Endoventricular near infra red treatment : Intraventricular pulsed, chronic, cyclic, near-infrared illumination of the Central Nervous System (CNS) at 150 Hz, 15 mW, 1 minute ON and 5 minutes OFF
No Intervention: control arm
patients without any medical device
- Incidence of Ev-NIRT Treatment on Emergent Adverse Events (Tolerance) after surgical intervention and NIR illumination following the implantation of the Ev-NIRT medical device [ Time Frame: 4 years ]Emergent Adverse Events [Safety and Tolerability]
- Characterization of annual neuronal loss observed by decrease in tracer fixation at the striatum level [ Time Frame: 4 years ]Annual measurement of dopaminergic denervation in Positron Emission Tomography (PET) using [11C]PE2I tracer fixation at the striatum level in percentage compared to the white matter fixation of the cerebellum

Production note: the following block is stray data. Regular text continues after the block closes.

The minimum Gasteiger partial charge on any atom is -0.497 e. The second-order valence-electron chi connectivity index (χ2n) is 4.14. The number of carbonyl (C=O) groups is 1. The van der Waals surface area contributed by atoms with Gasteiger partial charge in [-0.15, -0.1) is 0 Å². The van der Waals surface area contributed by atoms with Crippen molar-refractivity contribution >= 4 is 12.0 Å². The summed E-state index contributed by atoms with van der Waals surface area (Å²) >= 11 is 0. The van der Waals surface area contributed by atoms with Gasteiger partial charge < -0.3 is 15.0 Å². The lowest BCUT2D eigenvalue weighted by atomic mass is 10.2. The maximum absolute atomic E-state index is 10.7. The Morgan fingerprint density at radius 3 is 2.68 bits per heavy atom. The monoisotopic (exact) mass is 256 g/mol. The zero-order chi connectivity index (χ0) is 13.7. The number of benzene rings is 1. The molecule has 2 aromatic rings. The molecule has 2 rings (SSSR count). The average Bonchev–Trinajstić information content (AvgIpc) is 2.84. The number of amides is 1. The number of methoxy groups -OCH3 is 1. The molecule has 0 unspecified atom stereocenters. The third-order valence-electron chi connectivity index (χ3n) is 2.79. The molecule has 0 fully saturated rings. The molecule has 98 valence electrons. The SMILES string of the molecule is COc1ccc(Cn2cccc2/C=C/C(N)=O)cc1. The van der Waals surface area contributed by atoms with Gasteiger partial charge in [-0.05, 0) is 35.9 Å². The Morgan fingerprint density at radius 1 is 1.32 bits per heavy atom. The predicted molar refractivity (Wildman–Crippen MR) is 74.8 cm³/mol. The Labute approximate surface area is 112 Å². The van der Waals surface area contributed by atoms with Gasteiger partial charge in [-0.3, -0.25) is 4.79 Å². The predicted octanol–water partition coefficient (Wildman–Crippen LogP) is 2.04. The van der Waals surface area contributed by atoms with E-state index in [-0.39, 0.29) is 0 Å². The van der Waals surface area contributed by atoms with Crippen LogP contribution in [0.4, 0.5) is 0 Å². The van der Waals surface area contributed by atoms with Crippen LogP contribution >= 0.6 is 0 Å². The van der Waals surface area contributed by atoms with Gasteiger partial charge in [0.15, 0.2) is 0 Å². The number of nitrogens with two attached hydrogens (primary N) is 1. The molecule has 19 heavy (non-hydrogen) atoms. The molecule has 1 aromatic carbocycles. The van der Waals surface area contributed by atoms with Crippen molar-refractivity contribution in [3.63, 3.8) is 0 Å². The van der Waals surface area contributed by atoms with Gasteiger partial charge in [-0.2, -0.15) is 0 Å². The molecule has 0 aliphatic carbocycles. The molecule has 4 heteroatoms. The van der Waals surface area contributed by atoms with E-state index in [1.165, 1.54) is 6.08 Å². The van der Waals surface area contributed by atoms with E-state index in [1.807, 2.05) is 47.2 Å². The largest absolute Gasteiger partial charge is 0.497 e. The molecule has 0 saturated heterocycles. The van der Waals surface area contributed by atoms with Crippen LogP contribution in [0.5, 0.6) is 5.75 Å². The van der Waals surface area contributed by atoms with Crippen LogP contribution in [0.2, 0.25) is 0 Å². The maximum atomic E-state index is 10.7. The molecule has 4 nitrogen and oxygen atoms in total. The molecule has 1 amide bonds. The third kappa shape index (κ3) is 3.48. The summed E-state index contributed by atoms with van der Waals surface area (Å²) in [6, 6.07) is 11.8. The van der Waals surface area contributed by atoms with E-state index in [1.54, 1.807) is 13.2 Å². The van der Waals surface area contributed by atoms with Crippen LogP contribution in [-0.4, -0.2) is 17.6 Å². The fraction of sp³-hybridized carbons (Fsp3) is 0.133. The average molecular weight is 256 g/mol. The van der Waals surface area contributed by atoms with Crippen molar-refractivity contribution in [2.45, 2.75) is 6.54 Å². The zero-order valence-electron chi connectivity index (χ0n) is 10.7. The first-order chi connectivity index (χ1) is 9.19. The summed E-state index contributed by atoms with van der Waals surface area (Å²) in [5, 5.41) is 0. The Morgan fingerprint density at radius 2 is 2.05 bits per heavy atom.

- Evaluation of the motor clinical signs progression [ Time Frame: 4 years ]Scores on the Movement Disorder Society-Sponsored Revision of the Unified Parkinson's Disease Rating Scale (MDS-UPDRS scale sections II, III and IV) [0-100% : higher scores mean worse outcome]
- Evaluation of the non-motor bahavioral signs progression [ Time Frame: 4 years ]Scores on the non-motor scales Behavioral Evaluation in Parkinson's disease (ECMP) [0-4 : higher scores mean worse outcome]
- Evaluation of the non-motor clinical signs progression [ Time Frame: 4 years ]Scores on the non-motor scales Lille Apathy Rating Scale (LARS) [-4/+4 : higher scores mean worse outcome]
- Evaluation of depression signs progression [ Time Frame: 4 years ]Scores on the non-motor scales Beck Depression Inventory (BDI-II) [0-3 : higher scores mean worse outcome]
- Evaluation of the non-motor symptoms signs progression [ Time Frame: 4 years ]Scores on the non-motor scales Non Motor Symptoms scale (NMS) [0-30 : higher scores mean better outcome]
- Comparison between the date of diagnosis and the date of introduction of substitution therapy with dopaminergic drugs or dopamine agonists [ Time Frame: 4 years ]Time period between the date of diagnosis and the date of introduction of dopaminergic substitute therapy or dopaminergic agonists